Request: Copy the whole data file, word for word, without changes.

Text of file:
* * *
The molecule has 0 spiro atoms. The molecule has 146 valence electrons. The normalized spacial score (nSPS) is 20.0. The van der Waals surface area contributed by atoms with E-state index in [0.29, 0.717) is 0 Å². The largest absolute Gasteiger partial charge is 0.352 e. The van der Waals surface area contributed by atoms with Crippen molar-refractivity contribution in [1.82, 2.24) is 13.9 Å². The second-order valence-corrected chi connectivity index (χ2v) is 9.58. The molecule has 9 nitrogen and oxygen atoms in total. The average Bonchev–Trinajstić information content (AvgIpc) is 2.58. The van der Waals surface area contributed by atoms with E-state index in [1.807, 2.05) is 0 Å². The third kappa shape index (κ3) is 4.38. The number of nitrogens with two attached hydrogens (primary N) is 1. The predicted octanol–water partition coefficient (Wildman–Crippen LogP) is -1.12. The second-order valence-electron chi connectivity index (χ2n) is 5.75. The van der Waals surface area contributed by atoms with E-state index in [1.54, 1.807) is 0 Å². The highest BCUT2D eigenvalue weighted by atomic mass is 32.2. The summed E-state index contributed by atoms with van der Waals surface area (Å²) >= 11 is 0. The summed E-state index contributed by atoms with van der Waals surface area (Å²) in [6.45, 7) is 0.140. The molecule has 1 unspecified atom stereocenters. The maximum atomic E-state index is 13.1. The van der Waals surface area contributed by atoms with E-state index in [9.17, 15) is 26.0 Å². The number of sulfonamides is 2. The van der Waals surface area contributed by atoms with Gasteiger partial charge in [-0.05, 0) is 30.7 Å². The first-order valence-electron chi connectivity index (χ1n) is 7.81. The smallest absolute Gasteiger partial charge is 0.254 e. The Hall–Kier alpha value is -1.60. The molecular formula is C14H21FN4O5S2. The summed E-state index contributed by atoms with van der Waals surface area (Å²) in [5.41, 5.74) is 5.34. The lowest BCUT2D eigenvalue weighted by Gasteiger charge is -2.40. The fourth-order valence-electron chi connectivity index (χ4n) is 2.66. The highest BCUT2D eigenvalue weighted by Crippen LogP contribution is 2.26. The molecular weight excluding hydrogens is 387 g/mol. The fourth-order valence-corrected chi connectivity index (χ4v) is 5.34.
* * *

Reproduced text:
The molecule has 0 spiro atoms. The molecule has 146 valence electrons. The normalized spacial score (nSPS) is 20.0. The van der Waals surface area contributed by atoms with E-state index in [0.29, 0.717) is 0 Å². The largest absolute Gasteiger partial charge is 0.352 e. The van der Waals surface area contributed by atoms with Crippen molar-refractivity contribution in [1.82, 2.24) is 13.9 Å². The second-order valence-corrected chi connectivity index (χ2v) is 9.58. The molecule has 9 nitrogen and oxygen atoms in total. The average Bonchev–Trinajstić information content (AvgIpc) is 2.58. The van der Waals surface area contributed by atoms with E-state index in [1.807, 2.05) is 0 Å². The third kappa shape index (κ3) is 4.38. The number of nitrogens with two attached hydrogens (primary N) is 1. The predicted octanol–water partition coefficient (Wildman–Crippen LogP) is -1.12. The second-order valence-electron chi connectivity index (χ2n) is 5.75. The van der Waals surface area contributed by atoms with E-state index in [1.54, 1.807) is 0 Å². The highest BCUT2D eigenvalue weighted by atomic mass is 32.2. The summed E-state index contributed by atoms with van der Waals surface area (Å²) >= 11 is 0. The summed E-state index contributed by atoms with van der Waals surface area (Å²) in [6.45, 7) is 0.140. The molecule has 1 unspecified atom stereocenters. The maximum atomic E-state index is 13.1. The van der Waals surface area contributed by atoms with E-state index in [9.17, 15) is 26.0 Å². The number of sulfonamides is 2. The van der Waals surface area contributed by atoms with Gasteiger partial charge in [-0.05, 0) is 30.7 Å². The first-order valence-electron chi connectivity index (χ1n) is 7.81. The smallest absolute Gasteiger partial charge is 0.254 e. The Hall–Kier alpha value is -1.60. The molecular formula is C14H21FN4O5S2. The summed E-state index contributed by atoms with van der Waals surface area (Å²) in [5.41, 5.74) is 5.34. The lowest BCUT2D eigenvalue weighted by Gasteiger charge is -2.40. The fourth-order valence-electron chi connectivity index (χ4n) is 2.66. The highest BCUT2D eigenvalue weighted by Crippen LogP contribution is 2.26. The molecular weight excluding hydrogens is 387 g/mol. The fourth-order valence-corrected chi connectivity index (χ4v) is 5.34.